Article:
You’ve probably lied to your dentist about how often you floss. We get it. It’s not exactly the most glamorous aspect of oral hygiene, and you probably don’t see the point for it.
This may seem like dentist propaganda, but it is actually essential to maintain a flossing routine to reduce plaque buildup at the gum level. If brushing is a superhero, then floss is its trusty sidekick. And the supervillain they’re fighting together is gum disease.
Gum disease is a blanket term for any type of periodontal disease. Periodontal is a fancy word meaning “around your teeth,” or simply, your gums. It’s estimated that approximately 42% of people over the age of thirty have some form of gum disease.
In its earliest stage, gum disease can be treated, and your gums will be as good as new in no time. However, by the time gum disease advances to its second stage, the effects become irreversible. Let’s review the four stages of gum disease and what you can do to prevent the condition from advancing further.
The Four Stages of Gum Disease
Stage One: Gingivitis
Gingivitis is the first phase of gum disease and is caused by plaque buildup on teeth. When plaque isn’t removed correctly, it accumulates at the gum line and irritates your gums. Signs of gingivitis include irritated, red gums, and possible bleeding when you brush or floss.
Gingivitis is reversible as long as it’s caught and treated before it advances into periodontitis. But you can avoid gingivitis altogether with regular visits to the dentist and staying on top of your oral hygiene routine.
Stage Two: Early Periodontitis
Early periodontitis will feel and look a lot like gingivitis, but the distinguishing characteristics of early-stage periodontitis are behind the scenes. If gingivitis is left untreated, the bones that hold your teeth into place begin to disintegrate at the root. At the first indication of gingivitis, you should consult your dentist to check whether the disease has advanced to the bone.
Stage Three: Moderate Periodontitis
Moderate periodontitis occurs when more bone begins to decay, and gum tissue is destroyed as well. In some cases, teeth may start to feel loose.
Stage Four: Advanced Periodontitis
Advanced periodontitis is the most severe form of the disease. As the bones and gum tissue continue to disintegrate, teeth may become extremely sore, and biting or chewing might hurt. In some cases, teeth may fall out or need to be removed.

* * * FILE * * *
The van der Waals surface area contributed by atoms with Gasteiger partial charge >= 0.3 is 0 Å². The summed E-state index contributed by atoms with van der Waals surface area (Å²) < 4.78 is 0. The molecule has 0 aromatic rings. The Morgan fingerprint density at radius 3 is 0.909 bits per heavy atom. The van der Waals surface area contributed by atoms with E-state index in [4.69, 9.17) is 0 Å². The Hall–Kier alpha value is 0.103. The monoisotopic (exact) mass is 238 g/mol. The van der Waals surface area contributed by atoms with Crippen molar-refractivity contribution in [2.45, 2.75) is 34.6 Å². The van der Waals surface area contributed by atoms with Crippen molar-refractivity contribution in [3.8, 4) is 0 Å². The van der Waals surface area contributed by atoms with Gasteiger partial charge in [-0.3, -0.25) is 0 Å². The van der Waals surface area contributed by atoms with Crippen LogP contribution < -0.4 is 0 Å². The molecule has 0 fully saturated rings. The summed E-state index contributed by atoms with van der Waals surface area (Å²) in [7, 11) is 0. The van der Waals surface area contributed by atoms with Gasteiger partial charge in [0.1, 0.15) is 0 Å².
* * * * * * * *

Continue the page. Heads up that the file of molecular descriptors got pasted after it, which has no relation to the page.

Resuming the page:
Patients with advanced periodontitis need extensive dental care to mitigate the effects of the disease and prevent any teeth from falling out.
How to Prevent Gum Disease
As we said in the beginning, the best thing you can do to prevent gum disease is to maintain good oral hygiene by brushing and flossing every day to keep plaque from building up. Visiting your dentist once or twice a year for a checkup can help eliminate any hard-to-remove tartar that’s attached to your teeth.
If you have braces, a permanent retainer, or other complication that makes it more difficult for you to brush your teeth, ask your dentist for help to determine the best methods to get your teeth shining and plaque-free.
Should I See a Periodontist?
If you’re experiencing any of the symptoms associated with gum disease, including:
- Swollen, bleeding, red, and tender gums
- Pain when chewing
- Loose tooth (or teeth)
- Abnormal sensitivity, especially near your gums
- Constant bad taste in your mouth and bad breath
- Gums that are pulling away from your teeth
- Sensitive teeth
Then it’s time to visit a periodontist.
At Texas Periodontal Associates, we’ll do a complete examination to check for gum disease. We may take x-rays to determine how advanced the disease is or if another issue causes your sensitivity.
Tender gums may seem like they’re not a big deal, but the longer you ignore the signs and leave your teeth untreated, the worse things can get.
If you’re concerned that you may have gum disease and you live in the greater Houston area, give us a call at (713) 457-6351 or fill out our online form.